The Minnesota parents behind a lawsuit against that state’s teacher tenure laws have announced they will appeal an October trial court decision to throw out their case, reports the Star Tribune.
As in the high profile Vergara case in California—in which the California Supreme Court ultimately ruled against parents seeking to upend teacher tenure protections—the plaintiffs in the Minnesota case are arguing that the state’s tenure apparatus, particularly requirements that teachers are laid off based on seniority, makes it next to impossible for administrators to get rid of bad teachers.
But Denise Specht, the president of the state teachers’ union, said tenure laws aren’t just for the benefit of teachers but also students and parents as they allow educators to speak up when schools wrong children.
“These laws don’t prevent bad teachers from getting fired, they prevent good teachers from being fired for bad reasons,” Specht said in a statement. “Tenure laws protect teachers who speak out about the learning conditions in their schools. They are what assure parents they are getting the real story at conferences, or PTA meetings, or when they read an interview with a teacher in the newspaper. These laws are the teachers’ First Amendment.”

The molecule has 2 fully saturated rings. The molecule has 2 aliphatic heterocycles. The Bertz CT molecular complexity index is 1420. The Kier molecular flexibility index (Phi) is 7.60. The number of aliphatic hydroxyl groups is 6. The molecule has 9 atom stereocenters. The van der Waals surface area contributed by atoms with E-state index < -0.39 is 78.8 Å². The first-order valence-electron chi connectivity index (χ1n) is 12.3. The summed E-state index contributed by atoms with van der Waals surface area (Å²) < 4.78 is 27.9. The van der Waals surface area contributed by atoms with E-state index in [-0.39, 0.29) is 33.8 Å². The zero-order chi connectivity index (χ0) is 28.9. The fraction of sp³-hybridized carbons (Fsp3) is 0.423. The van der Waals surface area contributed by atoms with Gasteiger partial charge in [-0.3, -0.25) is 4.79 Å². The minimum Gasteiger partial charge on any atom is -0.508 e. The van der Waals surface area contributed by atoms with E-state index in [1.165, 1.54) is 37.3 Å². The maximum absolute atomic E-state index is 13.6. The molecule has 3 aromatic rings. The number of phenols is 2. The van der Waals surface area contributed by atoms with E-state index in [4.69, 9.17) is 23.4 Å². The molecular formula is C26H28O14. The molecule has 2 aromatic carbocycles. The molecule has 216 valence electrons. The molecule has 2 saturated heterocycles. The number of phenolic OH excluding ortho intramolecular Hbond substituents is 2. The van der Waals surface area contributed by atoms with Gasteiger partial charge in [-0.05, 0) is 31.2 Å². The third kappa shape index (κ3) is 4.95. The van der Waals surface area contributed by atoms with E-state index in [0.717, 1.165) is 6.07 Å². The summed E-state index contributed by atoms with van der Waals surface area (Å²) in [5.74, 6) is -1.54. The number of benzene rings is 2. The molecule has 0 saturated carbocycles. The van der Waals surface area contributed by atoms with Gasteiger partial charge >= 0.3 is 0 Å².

Like in similar cases, the Minnesota parents are arguing that ineffective educators disproportionally hurt poor and minority students and they conclude that tenure is contributing to the state’s wide racial achievement gaps. But Ramsey County District Court Judge Margaret Marrinan ruled that the plaintiffs had failed to sufficiently prove the connection. Echoing the California courts, Marrinan concludes that teacher tenure would best be hashed out in the legislature instead of in the judiciary.
The lawsuit is being backed by the Partnership for Educational Justice, a New York-based nonprofit that has sponsored similar tenure lawsuits in New York and New Jersey. The group was founded by former American television news anchor Campbell Brown, who is close friends with Betsy DeVos, president-elect Donald Trump’s nominee for Secretary of Education.
A version of this news article first appeared in the Teacher Beat blog.